December 31, 2012
So in this age of rapidly climbing prices on single malts, imagine my surprise when I see an 18 year-old independently bottled Speyside single malt at Trader Joe’s in San Jose, CA for $27. What?! $27? As is common in these situations, the independent bottler (in this case Alexander Murray & Co.) is prohibited from printing the origin of the barrel on the bottle, and so just indicates that the whisky is from a single distillery in Speyside. We’ve seen this before with Finlaggan, a Cooley from Trader Joe’s, and some Kirkland (Costco) bottlings. Because of this, the label is sparse on details, but we know that this is 18 year-old single malt from Speyside distilled in 1993 and bottled (probably) in 2011 at 40% ABV. Let’s see what’s going on with this rock bottom price.
Nose: Yeasty bread, green apple juice and skins, vanilla. Pale, unripe fruit and mild cereal grains. Very slight florals. Simple and mellow.
Palate: Medium-bodied. Yeast again – somewhat cardboardy (new word!). The fruit is missing here – only thin grains and water. What I wouldn’t give for another 6% ABV.
Finish: Slight tannins, and some bitterness. Charcoal, green grass.
With Water: A few drops brings freshly-cut crass and assorted aromatic botanicals to the nose at the expense of the green apple notes. It reveals some needed sweetness on the palate – unripe pear? – and tames (somewhat) the bitter finish. Paradoxically, this already well watered-down dram benefits from a little more water. Who knew.
Overall: At a blind tasting, I would call this as a 14 year-old Glenlivet from a refill bourbon barrel. The green apple skin on the nose is usually a dead giveaway (for me) of a Glenlivet. Alas, this pales in comparison to the official Distillery Bottling 18-year. This was probably a cask destined for blending that got waylaid by an optimistic independent bottler. It’s not hard to see why this barrel was marked down to such an extreme extent, although $26 retail a bottle for an 18 year-old scotch (after the costs and hassle of US bottling and distribution) may actually be a loss for the original producer. The promising nose is betrayed by a near-total lack of flavor on the palate, and a lackluster finish. Bottling this at cask strength perhaps would have saved its dignity, but at 40% it has fallen mostly apart. However it is extremely difficult to get a drinkable scotch under $30 in the current market, and despite its faults this could easily serve as a “third round” scotch or sacrificial bottle for undiscerning visitors. I would say this particular bottle is worth exactly $26. Right on, Mr. Trader Joe.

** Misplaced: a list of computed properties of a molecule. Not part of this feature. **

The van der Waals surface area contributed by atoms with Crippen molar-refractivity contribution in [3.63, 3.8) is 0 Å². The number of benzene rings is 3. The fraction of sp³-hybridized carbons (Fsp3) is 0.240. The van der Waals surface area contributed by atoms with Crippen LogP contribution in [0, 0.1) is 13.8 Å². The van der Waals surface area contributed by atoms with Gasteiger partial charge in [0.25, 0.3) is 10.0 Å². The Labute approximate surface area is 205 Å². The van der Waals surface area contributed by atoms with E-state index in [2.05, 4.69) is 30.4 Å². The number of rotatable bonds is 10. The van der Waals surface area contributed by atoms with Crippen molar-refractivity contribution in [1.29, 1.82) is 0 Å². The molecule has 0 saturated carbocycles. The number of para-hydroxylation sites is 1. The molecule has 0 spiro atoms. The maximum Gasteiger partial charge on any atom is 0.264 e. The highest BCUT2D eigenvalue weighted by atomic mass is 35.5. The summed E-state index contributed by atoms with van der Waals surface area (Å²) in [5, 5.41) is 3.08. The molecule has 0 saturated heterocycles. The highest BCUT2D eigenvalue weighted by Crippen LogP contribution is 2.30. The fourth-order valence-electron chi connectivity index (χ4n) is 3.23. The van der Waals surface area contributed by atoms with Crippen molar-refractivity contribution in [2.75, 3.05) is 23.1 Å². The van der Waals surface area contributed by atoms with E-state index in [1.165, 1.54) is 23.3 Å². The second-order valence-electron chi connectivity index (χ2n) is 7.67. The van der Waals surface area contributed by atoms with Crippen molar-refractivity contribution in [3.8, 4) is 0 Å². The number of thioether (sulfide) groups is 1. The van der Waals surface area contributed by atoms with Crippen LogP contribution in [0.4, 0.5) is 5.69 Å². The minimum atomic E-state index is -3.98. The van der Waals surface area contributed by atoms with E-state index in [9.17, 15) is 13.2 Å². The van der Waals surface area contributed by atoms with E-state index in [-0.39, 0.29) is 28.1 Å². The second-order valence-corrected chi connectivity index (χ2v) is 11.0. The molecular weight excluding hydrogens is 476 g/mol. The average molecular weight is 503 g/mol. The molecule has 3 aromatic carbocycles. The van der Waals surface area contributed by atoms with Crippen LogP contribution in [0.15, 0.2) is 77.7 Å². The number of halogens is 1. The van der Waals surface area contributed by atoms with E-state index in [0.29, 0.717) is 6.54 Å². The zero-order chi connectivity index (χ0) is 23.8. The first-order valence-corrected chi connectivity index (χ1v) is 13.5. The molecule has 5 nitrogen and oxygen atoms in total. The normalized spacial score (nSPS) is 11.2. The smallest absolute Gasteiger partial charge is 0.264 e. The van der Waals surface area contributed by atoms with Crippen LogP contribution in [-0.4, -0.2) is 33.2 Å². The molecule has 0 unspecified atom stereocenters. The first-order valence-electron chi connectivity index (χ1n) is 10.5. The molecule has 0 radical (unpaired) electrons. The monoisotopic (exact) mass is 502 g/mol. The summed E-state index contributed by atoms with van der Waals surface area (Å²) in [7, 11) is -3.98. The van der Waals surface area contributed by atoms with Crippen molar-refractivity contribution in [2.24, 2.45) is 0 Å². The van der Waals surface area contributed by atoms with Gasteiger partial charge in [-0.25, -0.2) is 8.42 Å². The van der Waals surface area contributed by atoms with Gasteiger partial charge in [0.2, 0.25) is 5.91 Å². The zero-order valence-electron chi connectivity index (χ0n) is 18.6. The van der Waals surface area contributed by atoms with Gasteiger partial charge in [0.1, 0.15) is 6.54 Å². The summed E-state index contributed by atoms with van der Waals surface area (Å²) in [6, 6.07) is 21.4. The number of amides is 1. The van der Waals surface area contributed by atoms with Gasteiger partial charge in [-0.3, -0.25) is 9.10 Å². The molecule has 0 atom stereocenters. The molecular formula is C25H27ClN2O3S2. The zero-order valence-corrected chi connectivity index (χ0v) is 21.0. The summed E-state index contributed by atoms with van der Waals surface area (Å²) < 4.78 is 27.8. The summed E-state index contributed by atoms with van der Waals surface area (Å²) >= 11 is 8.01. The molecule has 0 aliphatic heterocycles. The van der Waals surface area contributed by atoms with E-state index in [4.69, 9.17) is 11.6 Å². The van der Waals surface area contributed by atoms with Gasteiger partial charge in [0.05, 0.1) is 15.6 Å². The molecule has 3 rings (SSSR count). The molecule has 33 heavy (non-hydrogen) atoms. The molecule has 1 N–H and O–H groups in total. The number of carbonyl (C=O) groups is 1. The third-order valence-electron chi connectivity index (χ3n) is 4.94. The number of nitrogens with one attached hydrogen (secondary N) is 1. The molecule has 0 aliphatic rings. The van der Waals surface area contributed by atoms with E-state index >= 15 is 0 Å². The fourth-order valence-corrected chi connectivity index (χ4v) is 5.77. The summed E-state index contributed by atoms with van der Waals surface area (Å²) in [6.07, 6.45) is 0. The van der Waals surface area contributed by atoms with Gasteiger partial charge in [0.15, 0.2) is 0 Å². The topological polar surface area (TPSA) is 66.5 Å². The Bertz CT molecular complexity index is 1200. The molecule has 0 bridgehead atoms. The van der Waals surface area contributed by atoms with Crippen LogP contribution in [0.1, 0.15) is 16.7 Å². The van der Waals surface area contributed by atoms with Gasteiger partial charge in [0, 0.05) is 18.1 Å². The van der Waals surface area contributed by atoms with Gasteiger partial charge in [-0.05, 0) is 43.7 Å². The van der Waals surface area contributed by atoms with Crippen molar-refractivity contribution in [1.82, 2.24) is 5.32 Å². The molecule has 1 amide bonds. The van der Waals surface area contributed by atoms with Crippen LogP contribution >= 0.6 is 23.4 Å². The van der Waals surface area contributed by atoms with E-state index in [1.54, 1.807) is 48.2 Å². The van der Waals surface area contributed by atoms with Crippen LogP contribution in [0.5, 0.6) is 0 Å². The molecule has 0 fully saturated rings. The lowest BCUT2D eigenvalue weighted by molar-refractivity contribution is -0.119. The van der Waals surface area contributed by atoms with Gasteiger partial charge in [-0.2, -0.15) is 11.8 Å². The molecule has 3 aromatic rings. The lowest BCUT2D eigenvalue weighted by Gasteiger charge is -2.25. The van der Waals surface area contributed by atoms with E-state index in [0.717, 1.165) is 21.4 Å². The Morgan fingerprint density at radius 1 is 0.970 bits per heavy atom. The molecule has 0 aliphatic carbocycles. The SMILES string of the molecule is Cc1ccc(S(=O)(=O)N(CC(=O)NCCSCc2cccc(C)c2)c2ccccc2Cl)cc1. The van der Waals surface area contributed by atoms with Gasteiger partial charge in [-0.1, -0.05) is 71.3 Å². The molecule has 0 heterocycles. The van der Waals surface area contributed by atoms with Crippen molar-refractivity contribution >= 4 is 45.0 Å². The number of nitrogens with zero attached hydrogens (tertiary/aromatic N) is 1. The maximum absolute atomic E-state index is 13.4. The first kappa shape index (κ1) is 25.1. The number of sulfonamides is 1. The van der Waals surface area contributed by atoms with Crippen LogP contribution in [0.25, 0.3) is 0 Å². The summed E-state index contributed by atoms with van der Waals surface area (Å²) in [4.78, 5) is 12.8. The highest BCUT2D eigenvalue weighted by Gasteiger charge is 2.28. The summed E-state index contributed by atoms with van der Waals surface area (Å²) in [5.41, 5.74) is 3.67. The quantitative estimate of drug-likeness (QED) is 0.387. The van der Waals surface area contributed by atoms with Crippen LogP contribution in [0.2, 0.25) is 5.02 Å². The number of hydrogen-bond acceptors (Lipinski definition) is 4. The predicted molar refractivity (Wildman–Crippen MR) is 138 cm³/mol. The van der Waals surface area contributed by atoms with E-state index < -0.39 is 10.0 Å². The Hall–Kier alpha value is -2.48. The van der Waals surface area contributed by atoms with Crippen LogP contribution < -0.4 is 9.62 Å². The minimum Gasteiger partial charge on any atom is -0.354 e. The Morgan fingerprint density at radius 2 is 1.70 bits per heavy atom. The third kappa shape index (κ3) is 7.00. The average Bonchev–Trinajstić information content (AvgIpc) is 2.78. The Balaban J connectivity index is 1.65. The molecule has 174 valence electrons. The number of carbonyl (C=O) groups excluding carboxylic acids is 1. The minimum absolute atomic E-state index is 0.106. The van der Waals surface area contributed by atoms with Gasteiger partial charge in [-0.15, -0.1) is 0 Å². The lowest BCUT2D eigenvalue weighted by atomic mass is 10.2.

Note: The rating below is not intended to scare away potential buyers, but I would not recommend the dram on its quality alone. At this price, though, it only has to be drinkable to be worthwhile, and it’s drinkable.